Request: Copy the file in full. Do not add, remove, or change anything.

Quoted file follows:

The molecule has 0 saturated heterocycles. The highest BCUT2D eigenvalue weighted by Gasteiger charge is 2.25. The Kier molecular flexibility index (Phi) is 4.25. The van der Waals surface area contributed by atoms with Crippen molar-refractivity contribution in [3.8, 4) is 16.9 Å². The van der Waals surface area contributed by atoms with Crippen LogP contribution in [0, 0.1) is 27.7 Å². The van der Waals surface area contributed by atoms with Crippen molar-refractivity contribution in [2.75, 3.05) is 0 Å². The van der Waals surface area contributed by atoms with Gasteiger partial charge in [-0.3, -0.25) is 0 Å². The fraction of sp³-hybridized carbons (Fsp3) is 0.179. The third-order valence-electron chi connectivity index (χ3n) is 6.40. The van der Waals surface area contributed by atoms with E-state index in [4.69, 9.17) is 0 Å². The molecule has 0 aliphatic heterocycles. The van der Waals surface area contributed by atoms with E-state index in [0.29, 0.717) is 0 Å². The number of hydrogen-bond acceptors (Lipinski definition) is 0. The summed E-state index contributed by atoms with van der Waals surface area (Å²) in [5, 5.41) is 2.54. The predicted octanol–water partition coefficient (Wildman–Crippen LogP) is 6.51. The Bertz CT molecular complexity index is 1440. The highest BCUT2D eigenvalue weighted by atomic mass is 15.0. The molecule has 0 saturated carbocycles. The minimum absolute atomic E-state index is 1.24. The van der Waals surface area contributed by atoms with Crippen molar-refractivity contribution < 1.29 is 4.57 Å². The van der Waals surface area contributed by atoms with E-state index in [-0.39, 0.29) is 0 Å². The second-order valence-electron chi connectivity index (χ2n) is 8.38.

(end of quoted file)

The molecule has 0 saturated heterocycles. The highest BCUT2D eigenvalue weighted by Gasteiger charge is 2.25. The Kier molecular flexibility index (Phi) is 4.25. The van der Waals surface area contributed by atoms with Crippen molar-refractivity contribution in [3.8, 4) is 16.9 Å². The van der Waals surface area contributed by atoms with Crippen LogP contribution in [0, 0.1) is 27.7 Å². The van der Waals surface area contributed by atoms with Crippen molar-refractivity contribution in [2.75, 3.05) is 0 Å². The van der Waals surface area contributed by atoms with Gasteiger partial charge in [-0.3, -0.25) is 0 Å². The fraction of sp³-hybridized carbons (Fsp3) is 0.179. The third-order valence-electron chi connectivity index (χ3n) is 6.40. The van der Waals surface area contributed by atoms with E-state index in [4.69, 9.17) is 0 Å². The molecule has 0 aliphatic heterocycles. The van der Waals surface area contributed by atoms with E-state index in [0.29, 0.717) is 0 Å². The number of hydrogen-bond acceptors (Lipinski definition) is 0. The summed E-state index contributed by atoms with van der Waals surface area (Å²) in [5, 5.41) is 2.54. The predicted octanol–water partition coefficient (Wildman–Crippen LogP) is 6.51. The Bertz CT molecular complexity index is 1440. The highest BCUT2D eigenvalue weighted by atomic mass is 15.0. The molecule has 0 saturated carbocycles. The minimum absolute atomic E-state index is 1.24. The van der Waals surface area contributed by atoms with Crippen molar-refractivity contribution < 1.29 is 4.57 Å². The van der Waals surface area contributed by atoms with E-state index in [-0.39, 0.29) is 0 Å². The second-order valence-electron chi connectivity index (χ2n) is 8.38.